My mother, Elsa Providenzia Scuderi, was born on July 18, 1934, the first of ten kids. She grew up in a house on the edge of Lake Champlain in Ticonderoga, New York. The main feature of the house was a tower of stone that helped to keep the house warm and cozy in the harsh, cold winter and cool during the long, hot days of summer. The tower stood at the heart of this home, and was actually a hand-stacked, artisan-crafted chimney that ran through the center of the house from bottom to top. It was built by her dad, my grandpa Emmanuel, a master stonemason. The house is gone now, but the stones of that tower still stand today. To look at it back then, I suppose to some people it was just the too-small house of a blue-collar worker with too many kids. To my mother, it was a fortress and she was a princess.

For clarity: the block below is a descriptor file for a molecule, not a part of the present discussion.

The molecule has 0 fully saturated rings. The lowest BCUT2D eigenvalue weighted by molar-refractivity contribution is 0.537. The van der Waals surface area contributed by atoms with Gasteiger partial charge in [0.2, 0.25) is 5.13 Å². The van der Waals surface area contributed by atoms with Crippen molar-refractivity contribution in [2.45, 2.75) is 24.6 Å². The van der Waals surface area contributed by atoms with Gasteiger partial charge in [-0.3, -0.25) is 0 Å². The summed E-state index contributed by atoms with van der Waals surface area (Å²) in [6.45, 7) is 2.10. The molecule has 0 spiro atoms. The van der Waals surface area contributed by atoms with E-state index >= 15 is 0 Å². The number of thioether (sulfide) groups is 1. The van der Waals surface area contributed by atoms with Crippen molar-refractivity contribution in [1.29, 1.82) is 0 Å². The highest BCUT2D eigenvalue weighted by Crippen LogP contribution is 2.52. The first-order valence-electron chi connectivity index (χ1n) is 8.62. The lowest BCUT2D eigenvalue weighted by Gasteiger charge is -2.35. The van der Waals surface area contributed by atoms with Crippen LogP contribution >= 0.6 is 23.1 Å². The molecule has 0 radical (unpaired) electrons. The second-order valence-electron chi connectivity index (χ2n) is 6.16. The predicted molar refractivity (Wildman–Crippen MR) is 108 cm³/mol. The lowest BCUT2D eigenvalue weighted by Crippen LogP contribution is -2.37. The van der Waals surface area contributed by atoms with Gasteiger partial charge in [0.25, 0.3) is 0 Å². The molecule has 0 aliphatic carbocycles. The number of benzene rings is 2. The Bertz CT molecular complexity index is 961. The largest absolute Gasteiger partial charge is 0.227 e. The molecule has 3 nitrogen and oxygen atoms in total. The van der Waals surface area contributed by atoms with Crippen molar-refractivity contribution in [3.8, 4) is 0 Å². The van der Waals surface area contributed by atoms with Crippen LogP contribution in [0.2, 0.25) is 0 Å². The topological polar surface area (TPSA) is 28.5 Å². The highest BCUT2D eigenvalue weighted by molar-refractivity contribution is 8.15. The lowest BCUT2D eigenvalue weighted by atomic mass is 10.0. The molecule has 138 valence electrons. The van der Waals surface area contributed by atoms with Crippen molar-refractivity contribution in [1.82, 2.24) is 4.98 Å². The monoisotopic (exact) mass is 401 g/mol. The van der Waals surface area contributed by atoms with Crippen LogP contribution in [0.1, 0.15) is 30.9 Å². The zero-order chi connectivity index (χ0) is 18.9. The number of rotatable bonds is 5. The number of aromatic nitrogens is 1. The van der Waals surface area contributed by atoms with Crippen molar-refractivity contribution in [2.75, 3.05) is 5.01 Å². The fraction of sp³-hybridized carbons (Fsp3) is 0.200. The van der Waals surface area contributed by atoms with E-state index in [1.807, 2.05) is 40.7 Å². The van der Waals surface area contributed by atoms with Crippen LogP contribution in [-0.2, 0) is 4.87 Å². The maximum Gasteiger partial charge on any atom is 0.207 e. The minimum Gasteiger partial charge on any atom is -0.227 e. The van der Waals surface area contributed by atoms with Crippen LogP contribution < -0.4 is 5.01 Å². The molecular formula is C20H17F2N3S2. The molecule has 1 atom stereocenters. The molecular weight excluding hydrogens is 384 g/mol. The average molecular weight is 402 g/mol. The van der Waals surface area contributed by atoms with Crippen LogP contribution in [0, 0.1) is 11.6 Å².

Growing up by a lake is wonderful in and of itself. (Mom would raise me on the same lake years later.) During their childhood summers, Elsa and her sisters would gather the tall grasses that grew by the lake and make skirts, while the boys swam and chased each other. The uncles would play tricks on the children, like diving deep and floating a hat on the water to make the kids think they’d drowned, then rising up like a lake monster to scare them! Grandpa would play his concertina and all would sing and dance around big bonfires, Zia (Aunt) Patrina waving her moppina (Italian American slang for a dishcloth) over her head, leading them on.
In the spring and winter, Daddy Emmanuel would wake his kids in the middle of the night and take them outside to sit in the notches he carved for each of them in the old tree that had fallen down long ago. He would tell them stories of sea turtles and of his life as a boy in Sicily. They would listen and giggle and yawn and try to keep their eyes open, waiting and watching the dark night skies for the northern lights. Then, when the light shows began, Emmanuel would sing to his kids, serenading them with Italian arias and old standards like “O Sole Mio.”